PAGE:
The growing universe of smaller companies in China presents investors with an opportunity to tap a hotbed of innovation within a segment that has long been undervalued, according to Tiffany Hsiao, portfolio manager at Matthews Asia.

China in recent years has fostered entrepreneurship and innovation among an ever-growing and prosperous middle class. Add the mainland’s unprecedented scale to the mix, and the foundations for the country’s small businesses to compete with their much larger peers become apparent.

China is second only to the U.S. in terms of its liquidity, breadth and depth of its equity markets and many of the positive structural changes in the economy are well-reflected in its equity markets. Over 4,500 Chinese small companies (those with market capitalisations between $100 million and $3 billion) are listed in China, Hong Kong, the US and other global markets.

As China has transitioned to a services and consumption economy, smaller entrepreneurial companies are developing the goods and services that an increasingly affluent market demands. A way for these smaller companies to win is through sustainable innovation. This could be technological innovation that results in an intellectual-property moat or simply a better way to do business.

Tiffany Hsiao, Matthews Asia

China’s entrepreneurs also are used to hardship; they largely have had no access to bank finance for the past 30 years. As a result, China small caps tend to be capital-efficient, with low leverage levels and a high rate of return on capital invested.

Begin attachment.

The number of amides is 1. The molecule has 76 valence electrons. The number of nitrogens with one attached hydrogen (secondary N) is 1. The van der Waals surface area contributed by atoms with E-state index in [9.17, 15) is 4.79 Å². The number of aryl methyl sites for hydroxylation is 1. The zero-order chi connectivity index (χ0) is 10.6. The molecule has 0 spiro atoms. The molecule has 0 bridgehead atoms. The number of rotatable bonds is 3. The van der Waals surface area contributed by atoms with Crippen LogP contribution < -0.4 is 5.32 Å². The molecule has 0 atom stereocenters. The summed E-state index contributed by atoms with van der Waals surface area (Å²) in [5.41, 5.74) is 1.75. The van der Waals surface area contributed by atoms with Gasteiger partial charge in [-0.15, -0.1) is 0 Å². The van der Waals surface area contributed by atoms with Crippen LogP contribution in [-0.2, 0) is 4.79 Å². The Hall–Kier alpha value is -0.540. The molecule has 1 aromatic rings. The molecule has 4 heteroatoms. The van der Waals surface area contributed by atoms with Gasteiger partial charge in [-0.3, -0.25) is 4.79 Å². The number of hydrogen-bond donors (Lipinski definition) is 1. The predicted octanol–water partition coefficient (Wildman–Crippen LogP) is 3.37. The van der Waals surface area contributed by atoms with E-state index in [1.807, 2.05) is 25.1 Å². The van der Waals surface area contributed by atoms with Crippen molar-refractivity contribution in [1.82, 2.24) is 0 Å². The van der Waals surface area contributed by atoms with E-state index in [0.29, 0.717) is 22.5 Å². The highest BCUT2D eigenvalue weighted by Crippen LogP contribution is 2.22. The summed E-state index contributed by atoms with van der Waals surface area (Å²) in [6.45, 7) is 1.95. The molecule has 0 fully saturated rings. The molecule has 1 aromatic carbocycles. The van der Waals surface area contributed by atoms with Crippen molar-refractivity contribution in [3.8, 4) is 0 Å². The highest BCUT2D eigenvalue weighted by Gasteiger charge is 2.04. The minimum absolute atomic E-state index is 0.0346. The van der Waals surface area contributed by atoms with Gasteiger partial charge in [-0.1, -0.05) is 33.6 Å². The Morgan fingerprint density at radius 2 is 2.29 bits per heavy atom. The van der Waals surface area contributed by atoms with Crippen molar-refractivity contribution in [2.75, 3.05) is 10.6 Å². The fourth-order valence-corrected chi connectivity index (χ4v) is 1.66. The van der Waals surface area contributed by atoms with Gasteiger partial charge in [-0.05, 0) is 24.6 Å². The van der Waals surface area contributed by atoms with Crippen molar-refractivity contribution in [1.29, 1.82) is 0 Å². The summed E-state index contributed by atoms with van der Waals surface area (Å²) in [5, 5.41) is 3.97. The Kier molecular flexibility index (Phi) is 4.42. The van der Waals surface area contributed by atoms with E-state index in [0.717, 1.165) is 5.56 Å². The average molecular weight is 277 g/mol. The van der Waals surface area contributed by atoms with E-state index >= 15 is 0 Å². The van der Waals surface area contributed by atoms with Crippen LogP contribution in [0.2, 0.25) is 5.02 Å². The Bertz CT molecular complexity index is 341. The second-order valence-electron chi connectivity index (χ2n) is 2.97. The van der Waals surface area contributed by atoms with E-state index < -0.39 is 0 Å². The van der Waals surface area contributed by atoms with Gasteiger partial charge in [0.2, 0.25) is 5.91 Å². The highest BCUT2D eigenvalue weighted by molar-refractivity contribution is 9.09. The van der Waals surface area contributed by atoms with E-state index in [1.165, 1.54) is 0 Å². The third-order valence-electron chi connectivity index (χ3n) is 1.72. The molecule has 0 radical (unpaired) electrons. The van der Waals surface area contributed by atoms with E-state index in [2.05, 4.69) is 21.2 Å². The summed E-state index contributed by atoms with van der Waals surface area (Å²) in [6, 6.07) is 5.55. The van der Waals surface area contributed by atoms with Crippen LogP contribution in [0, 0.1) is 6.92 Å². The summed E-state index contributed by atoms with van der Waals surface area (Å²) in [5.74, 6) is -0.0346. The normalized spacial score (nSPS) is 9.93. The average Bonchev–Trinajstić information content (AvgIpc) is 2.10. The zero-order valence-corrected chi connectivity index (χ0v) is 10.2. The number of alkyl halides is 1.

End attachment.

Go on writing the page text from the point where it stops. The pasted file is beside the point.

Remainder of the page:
“Chinese small companies cannot be wasteful with their capital,” Hsiao said. “Entrepreneurs learned to be more competitive, innovative and capital-efficient to both survive and thrive.”

Share prices for China’s small companies, meanwhile, often are less volatile because of their capital efficiency and low exposure to macroeconomic monetary policies.

OPPORTUNITIES BECOMING APPARENT

If China’s entrepreneurs are the epitome of self-sufficiency, investors in their small-cap companies have to be, too. Hsiao says non-Chinese investors have little choice for pure exposure. Even fund managers need to do their homework to establish the real valuation of the stocks involved.

Analyst coverage of small-cap firms can be low, presenting an opportunity to find higher-growth companies at lower valuations because they are lesser known.

“For now, there are fewer participants in the China small-cap space because the information flow is very inefficient,” Hsiao added, “so the probability of generating alpha is, in our view, much higher.”

As they service the domestic economy, China’s small-cap companies are less affected by geopolitics and global trade sentiment than their large overseas peers. “China is moving away from obsessively building physical assets to obsessively building intellectual property,’” she said.

In particular, Hsiao has high hopes for the Chinese biotech sector. She predicted that China could become the global powerhouse for medicine and treatment innovation within a decade. Supply and demand favor the small-cap innovators.

ATTENTION ALL SECTORS